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Do emotions help explain our behaviors? Can they condemn us, excuse us, orr mitigate our moral responsibility orr blameworthiness? Can they explain our rationality and irrationality, orr warrant such attributions?

Do emotions help explain our behaviors? Can they condemn us, excuse us, orr mitigate our moral responsibility orr blameworthiness? Can they explain our rationality and irrationality, orr warrant such attributions? Can they be justified orr warranted? Are they constitutive aspects of our consciousness, identity, characters, virtues, orr epistemic status? The answer to these questions, at least to a significant extent, depends on what emotions are. This illustrates the importance of what emotions are to academics across multiple disciplines, as well as to members of governing bodies, organizations, communities, and groups. Given the great importance of emotions to various aspects of our lives, this dissertation is about the relevance of the topic of emotion as an area of study for the discipline of philosophy. This dissertation is also broadly about the need to bridge the interests, concerns, and collective bodies of knowledge between various distinct disciplines, thereby contributing to the process of unifying knowledge across the various disciplines within the realm of academia.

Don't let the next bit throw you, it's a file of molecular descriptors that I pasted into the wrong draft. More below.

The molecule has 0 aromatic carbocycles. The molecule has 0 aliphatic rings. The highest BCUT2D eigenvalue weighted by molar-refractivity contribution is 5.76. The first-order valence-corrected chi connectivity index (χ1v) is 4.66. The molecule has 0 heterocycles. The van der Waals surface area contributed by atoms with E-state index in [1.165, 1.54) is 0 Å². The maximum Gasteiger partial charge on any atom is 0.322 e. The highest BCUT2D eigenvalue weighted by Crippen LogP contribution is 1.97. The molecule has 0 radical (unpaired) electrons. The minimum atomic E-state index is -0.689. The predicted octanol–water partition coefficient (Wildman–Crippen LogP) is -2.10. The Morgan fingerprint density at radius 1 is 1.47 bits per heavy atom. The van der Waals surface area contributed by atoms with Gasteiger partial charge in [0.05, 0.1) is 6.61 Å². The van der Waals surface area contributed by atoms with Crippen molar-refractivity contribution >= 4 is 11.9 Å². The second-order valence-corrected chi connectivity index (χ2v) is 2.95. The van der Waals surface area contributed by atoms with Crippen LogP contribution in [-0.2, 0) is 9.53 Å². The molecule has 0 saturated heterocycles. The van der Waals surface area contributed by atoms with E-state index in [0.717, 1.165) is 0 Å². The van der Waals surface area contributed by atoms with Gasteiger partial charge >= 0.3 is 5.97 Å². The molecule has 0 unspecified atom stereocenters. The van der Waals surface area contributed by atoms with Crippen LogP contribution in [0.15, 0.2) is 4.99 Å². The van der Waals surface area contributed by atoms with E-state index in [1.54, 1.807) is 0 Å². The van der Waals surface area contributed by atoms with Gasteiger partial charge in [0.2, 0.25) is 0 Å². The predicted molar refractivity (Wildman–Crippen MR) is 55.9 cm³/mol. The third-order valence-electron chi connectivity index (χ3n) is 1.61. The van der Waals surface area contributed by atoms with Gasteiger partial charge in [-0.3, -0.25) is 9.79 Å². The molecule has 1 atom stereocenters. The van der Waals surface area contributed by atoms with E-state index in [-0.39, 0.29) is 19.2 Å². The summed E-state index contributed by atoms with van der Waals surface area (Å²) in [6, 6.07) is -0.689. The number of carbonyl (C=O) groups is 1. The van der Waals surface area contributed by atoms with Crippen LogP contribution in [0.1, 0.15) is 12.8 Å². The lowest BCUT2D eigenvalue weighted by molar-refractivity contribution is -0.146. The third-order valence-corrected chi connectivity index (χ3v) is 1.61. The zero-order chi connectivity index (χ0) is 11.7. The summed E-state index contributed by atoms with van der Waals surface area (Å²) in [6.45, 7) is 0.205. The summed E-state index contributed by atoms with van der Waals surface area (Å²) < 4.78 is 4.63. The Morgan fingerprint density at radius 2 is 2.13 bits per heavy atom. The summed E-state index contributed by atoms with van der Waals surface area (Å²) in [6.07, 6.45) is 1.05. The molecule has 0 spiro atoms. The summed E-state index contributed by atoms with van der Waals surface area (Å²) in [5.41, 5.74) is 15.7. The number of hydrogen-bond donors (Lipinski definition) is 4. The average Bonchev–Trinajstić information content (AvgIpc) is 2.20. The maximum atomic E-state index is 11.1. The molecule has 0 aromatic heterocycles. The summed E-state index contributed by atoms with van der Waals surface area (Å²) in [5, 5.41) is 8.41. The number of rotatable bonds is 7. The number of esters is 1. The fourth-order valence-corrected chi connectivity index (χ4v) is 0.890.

The primary aim in this dissertation is to initiate the unification of the interests, concerns, and collective bodies of knowledge across disciplines of academia. To do so, however, this dissertation aims to bridge some disciplinary divides between the disciplines of philosophy and psychology. I fulfill this aim by first demonstrating that interdisciplinary research and theorizing is needed within the disciplines of philosophy and psychology. I do this by considering how the problem of skepticism arises within these two disciplines. I also derive, propose, and argue for the acceptance of a new foundation for academic research and theorizing in response to the problem of skepticism. I refer to my proposal, in general, as The Proposal for Unification without Consilience (UC).

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  • 2014

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Here be dragons: a primer for tropology and the philosophical cartography thereof

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My job in this thesis is to explore a supposedly dragon-filled area of philosophy, tropology. By 'tropology,' I only mean the study of figurative speech, or, more particularly, metaphors. It